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In previous articles I described my perspective about the role and goals of youth sports (February and March, 2002) and the practice of hazing (April, 2004). Recent reports in the media have prompted me to reflect upon and share additional thoughts about these topics.
I continue to be disappointed but not surprised by continuing accounts of hazing incidents. As I noted in my April, 2004 article, hazing is a longstanding, common practice that some researchers believe is on the rise. A couple of weeks ago a disturbing incident occurred at Sandwich High School on Cape Cod. A story in The Boston Globe written by Stephanie Ebbert noted, “Garrett Watterson, legally blind in one eye, knew he would never be a star swinging a baseball bat or shooting hoops. As a lineman on the Sandwich High School’s freshman football team, he thought he’d found his sport.”
The article continued, “Now the 14-year-old freshman faces new physical hurdles, delivered by a body blow so devastating that doctors had to remove his spleen. The injury, suffered during what school officials described as a hazing episode at football practice, irrevocably changed Watterson’s life. From now on, he will require routine immunizations and regular antibiotics to combat the bacteria normally filtered by the spleen.” Garrett’s pediatrician offered this prognosis, “He is at risk of dying from bacterial infection for the rest of his life. If I get sick and I get a fever, I take Tylenol and go to bed. He gets sick, he either goes to the doctor or to the hospital. It has a permanent effect on his life.”
Apparently a junior on the football team grabbed Garrett’s ankles, lifted him in the air, and then threw him on the ground at the beginning of a practice before the coaches had arrived in what was described as a “freshman beat-down.” The result was a ruptured spleen; the surgeons characterized the force of his hitting the ground as similar to that of a car accident. At the time the first Boston Globe article appeared, school officials and police were interviewing football players. Nine had already been suspended and two were dismissed from the football team. A more recent article reported that “prosecutors, taking a hard line, announced that they would file criminal charges against nine players who admitted taking part in the episode. . . . Authorities said they plan to charge two of the players—the junior accused of causing the injury and the senior captain accused of instigating the ‘freshman beat-down’—with felony assault and battery.” Massachusetts has an anti-hazing law that allows for a fine of up to $3,000 and a year in prison for anyone convicted of participating in hazing and a fine of $1,000 for failing to report hazing.
At the same time the initial story about Garrett appeared, another incident of hazing was reported in The Boston Globe. The story, written by Peter DeMarco, noted, “A group of female seniors at St. Paul’s School in Concord, New Hampshire, has been suspended for allegedly forcing new female students to participate in hazing rituals last weekend, school alumni said. The younger girls, some of whom were spending just their second night at the exclusive boarding school, were awakened in their dormitories in the middle of the night, blindfolded with sanitary napkins and locked for a time in closets and storage rooms, according to a source familiar with some victims’ accounts of the reported episodes. Some students were forced to simulate oral sex and swallow whipped cream, while other students were asked sexually explicit questions, the source said.”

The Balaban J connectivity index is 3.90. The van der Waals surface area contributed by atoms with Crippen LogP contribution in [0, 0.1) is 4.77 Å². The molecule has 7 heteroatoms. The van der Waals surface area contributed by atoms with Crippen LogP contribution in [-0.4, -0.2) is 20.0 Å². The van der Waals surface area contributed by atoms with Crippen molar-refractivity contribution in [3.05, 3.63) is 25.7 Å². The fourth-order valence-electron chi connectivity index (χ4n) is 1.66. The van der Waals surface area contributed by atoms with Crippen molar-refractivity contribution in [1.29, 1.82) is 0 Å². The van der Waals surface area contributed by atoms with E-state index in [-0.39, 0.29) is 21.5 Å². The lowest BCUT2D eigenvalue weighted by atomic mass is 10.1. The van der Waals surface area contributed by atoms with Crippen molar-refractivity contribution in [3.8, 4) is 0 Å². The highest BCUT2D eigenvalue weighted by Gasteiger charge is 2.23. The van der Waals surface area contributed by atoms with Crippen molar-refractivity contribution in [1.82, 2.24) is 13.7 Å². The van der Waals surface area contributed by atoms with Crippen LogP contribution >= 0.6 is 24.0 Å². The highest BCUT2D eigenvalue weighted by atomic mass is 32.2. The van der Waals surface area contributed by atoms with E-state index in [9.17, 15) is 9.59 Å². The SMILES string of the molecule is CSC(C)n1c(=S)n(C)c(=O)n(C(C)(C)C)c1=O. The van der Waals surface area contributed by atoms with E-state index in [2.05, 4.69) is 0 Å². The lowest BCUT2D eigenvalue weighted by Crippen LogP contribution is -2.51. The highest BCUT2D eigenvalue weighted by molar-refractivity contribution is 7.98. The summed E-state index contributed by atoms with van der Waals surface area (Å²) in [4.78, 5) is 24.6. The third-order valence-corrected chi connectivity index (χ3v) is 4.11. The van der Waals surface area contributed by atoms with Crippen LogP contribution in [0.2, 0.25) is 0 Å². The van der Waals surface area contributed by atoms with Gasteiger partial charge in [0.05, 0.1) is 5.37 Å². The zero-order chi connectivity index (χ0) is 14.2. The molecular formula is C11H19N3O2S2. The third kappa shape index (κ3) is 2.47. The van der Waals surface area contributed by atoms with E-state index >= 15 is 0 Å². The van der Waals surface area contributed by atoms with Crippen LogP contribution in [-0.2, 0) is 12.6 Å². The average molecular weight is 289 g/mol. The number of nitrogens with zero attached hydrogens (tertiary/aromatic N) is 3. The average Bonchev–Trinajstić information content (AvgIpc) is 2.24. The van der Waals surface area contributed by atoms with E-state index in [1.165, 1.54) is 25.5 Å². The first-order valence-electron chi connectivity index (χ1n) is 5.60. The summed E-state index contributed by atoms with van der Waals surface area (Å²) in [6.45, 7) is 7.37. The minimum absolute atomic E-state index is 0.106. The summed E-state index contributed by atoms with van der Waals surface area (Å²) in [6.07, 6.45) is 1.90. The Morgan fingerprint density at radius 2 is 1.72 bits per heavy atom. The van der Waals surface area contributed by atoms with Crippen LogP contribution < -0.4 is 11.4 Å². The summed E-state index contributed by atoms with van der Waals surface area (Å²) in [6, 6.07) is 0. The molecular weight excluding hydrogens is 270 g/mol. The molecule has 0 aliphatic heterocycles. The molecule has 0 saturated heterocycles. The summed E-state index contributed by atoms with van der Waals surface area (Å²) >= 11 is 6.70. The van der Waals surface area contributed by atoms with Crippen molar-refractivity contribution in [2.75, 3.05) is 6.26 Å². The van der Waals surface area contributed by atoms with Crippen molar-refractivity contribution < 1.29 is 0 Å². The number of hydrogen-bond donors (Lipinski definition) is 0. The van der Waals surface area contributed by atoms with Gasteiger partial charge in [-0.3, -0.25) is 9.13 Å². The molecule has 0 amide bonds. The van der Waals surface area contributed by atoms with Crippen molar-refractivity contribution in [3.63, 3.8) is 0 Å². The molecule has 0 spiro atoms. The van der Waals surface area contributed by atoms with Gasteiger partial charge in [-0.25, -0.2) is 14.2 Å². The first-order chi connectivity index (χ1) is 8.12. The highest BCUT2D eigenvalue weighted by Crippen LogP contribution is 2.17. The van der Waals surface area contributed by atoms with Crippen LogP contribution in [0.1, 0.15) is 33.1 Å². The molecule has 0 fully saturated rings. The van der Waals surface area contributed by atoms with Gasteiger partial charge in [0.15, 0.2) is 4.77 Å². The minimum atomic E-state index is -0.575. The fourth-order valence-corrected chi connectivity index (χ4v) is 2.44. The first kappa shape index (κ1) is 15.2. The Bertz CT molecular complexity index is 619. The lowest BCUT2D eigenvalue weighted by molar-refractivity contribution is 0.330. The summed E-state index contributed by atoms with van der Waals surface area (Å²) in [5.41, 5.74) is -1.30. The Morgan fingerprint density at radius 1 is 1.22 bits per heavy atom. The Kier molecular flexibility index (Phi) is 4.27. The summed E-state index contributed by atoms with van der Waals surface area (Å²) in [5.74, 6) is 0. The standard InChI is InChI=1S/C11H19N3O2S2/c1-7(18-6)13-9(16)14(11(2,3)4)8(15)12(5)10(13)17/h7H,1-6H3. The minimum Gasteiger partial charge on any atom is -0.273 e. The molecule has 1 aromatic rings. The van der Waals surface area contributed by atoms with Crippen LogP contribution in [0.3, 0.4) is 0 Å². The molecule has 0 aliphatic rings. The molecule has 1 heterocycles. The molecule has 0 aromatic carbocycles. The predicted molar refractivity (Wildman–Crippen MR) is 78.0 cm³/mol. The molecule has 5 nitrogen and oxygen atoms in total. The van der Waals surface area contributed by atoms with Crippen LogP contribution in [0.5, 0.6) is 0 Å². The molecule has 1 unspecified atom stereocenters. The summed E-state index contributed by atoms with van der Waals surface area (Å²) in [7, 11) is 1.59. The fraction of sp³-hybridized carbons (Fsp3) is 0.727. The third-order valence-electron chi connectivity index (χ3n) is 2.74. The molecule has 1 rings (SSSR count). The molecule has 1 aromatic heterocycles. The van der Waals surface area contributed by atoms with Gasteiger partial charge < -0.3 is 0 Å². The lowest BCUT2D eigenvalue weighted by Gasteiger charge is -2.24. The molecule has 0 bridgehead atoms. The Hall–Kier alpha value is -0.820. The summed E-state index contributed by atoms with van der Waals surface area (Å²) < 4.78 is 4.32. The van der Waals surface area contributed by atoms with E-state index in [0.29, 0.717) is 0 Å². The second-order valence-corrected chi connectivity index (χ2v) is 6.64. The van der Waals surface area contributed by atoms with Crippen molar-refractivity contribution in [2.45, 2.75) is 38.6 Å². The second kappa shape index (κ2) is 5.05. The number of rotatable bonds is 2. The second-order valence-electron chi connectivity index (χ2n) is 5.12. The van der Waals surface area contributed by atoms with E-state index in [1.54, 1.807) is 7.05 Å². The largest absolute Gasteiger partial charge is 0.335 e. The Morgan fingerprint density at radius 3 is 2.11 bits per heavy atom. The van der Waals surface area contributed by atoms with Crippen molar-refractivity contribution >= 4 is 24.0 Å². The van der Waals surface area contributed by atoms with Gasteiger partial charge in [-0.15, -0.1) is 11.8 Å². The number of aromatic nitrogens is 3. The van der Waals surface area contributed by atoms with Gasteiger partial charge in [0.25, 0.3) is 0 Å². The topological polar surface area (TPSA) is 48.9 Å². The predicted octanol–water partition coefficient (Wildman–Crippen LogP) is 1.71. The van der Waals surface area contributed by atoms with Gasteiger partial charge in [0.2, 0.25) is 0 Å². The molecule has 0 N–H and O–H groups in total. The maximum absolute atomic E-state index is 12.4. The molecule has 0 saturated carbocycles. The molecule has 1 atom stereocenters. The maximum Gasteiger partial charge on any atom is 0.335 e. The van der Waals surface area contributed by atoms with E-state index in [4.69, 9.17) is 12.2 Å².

Douglas Dickson, dean of students, said, “We’re disappointed with what’s happened here. There’s really no place for hazing in our school.” Bishop Craig Anderson, the school’s rector, sent an e-mail to parents and staff noting, “I am writing to tell you that in two of our girls’ houses, senior students engaged in a welcoming ritual with the new students in their houses that most would consider to be hazing. Although there have been no reports of physical contact or any type of physical harm involved, the School will continue to send the message that treating anyone with disrespect is simply not acceptable. Hazing will not be tolerated at this School. I want all of you to know that the girls who joined in these activities have insisted to a person, that they intended no harm. Nonetheless, each will appear before the Disciplinary Committee where they will be judged based on what they did and not what they meant to do.”
I concur with Bishop Anderson’s position. While the senior girls may have intended no harm, harm was done even if it was not physical. I would not be surprised if the student(s) involved in the Garrett Watterson incident said that the intent was not to hurt Garrett. However, as I emphasized in my article about hazing, research indicates that actions that humiliate, degrade, or abuse another person may have longlasting, negative effects, whatever the intent may have been. As adults we must send a strong message to our youth that hazing is not to be tolerated.
I want to emphasize that more is involved in this issue than simply having pronouncements and laws against behaviors that are subsumed under the definition of hazing. Adults must be proactive in creating environments in which children and adolescents refrain from demeaning or hurting another person not only because they fear punishment, but, more importantly, because they know it is the wrong thing to do. We must provide our youth with realistic messages and memorable activities that foster respect and dignity towards oneself and others. The more we allow youngsters to experience the joys and benefits of prosocial behaviors, the less likely they are to display behaviors that humiliate or harm others.
An illustration of a proactive, uplifting approach was reported in a recent article in Parade Magazine. The author, Jeffrey Marx, focused on Joe Ehrmann, a football coach at Gilman High School in Baltimore for the past eight years. The article is based on Marx’s recently released book Season of Life. Ehrmann is a 55-year-old former professional football player whose career spanned 13 years. His post-football life is very impressive. He is an inner-city minister who founded a community center known as The Door. He co-founded a Ronald McDonald House for seriously ill children and their families and developed a project to promote racial harmony. He also has astute observations, especially related to the psychological development of boys, although given the incidents of hazing among girls, the relevance of his ideas touch both genders.